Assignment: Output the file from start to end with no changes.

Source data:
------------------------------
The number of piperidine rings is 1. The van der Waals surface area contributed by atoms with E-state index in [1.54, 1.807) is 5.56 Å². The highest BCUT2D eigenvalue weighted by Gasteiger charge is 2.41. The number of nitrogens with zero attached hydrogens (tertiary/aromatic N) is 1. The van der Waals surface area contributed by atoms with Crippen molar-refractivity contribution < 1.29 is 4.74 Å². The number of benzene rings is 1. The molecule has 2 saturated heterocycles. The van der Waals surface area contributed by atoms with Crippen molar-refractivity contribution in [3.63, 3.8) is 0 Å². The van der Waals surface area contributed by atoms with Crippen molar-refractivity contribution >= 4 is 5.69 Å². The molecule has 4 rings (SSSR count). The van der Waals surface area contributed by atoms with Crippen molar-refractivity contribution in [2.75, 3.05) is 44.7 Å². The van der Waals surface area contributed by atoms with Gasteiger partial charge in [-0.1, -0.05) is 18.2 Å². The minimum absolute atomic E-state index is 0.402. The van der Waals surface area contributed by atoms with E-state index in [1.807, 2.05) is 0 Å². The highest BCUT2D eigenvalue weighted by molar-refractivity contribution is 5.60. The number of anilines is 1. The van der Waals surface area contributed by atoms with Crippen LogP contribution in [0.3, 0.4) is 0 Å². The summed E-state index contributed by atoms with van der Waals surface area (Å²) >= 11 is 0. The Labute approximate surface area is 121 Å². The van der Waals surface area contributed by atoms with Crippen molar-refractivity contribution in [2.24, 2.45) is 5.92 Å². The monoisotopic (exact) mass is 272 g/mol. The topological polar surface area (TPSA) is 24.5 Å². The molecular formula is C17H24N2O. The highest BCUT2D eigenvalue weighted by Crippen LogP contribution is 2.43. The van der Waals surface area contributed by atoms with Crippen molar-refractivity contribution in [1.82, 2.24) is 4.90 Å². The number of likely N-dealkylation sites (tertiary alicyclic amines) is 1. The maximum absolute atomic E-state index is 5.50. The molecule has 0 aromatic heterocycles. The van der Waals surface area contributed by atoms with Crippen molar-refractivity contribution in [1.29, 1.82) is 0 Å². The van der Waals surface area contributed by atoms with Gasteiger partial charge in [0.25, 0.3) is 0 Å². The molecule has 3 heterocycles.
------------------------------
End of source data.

The number of piperidine rings is 1. The van der Waals surface area contributed by atoms with E-state index in [1.54, 1.807) is 5.56 Å². The highest BCUT2D eigenvalue weighted by Gasteiger charge is 2.41. The number of nitrogens with zero attached hydrogens (tertiary/aromatic N) is 1. The van der Waals surface area contributed by atoms with Crippen molar-refractivity contribution < 1.29 is 4.74 Å². The number of benzene rings is 1. The molecule has 2 saturated heterocycles. The van der Waals surface area contributed by atoms with Crippen molar-refractivity contribution in [3.63, 3.8) is 0 Å². The van der Waals surface area contributed by atoms with Crippen molar-refractivity contribution >= 4 is 5.69 Å². The molecule has 4 rings (SSSR count). The van der Waals surface area contributed by atoms with Crippen molar-refractivity contribution in [2.75, 3.05) is 44.7 Å². The van der Waals surface area contributed by atoms with Gasteiger partial charge in [-0.1, -0.05) is 18.2 Å². The minimum absolute atomic E-state index is 0.402. The van der Waals surface area contributed by atoms with E-state index in [1.807, 2.05) is 0 Å². The highest BCUT2D eigenvalue weighted by molar-refractivity contribution is 5.60. The number of anilines is 1. The van der Waals surface area contributed by atoms with Crippen LogP contribution in [0.3, 0.4) is 0 Å². The summed E-state index contributed by atoms with van der Waals surface area (Å²) >= 11 is 0. The Labute approximate surface area is 121 Å². The van der Waals surface area contributed by atoms with Crippen molar-refractivity contribution in [2.24, 2.45) is 5.92 Å². The monoisotopic (exact) mass is 272 g/mol. The topological polar surface area (TPSA) is 24.5 Å². The molecular formula is C17H24N2O. The highest BCUT2D eigenvalue weighted by Crippen LogP contribution is 2.43. The van der Waals surface area contributed by atoms with Crippen molar-refractivity contribution in [1.82, 2.24) is 4.90 Å². The number of likely N-dealkylation sites (tertiary alicyclic amines) is 1. The maximum absolute atomic E-state index is 5.50. The molecule has 0 aromatic heterocycles. The van der Waals surface area contributed by atoms with Crippen molar-refractivity contribution in [1.29, 1.82) is 0 Å². The van der Waals surface area contributed by atoms with Gasteiger partial charge in [0.25, 0.3) is 0 Å². The molecule has 3 heterocycles.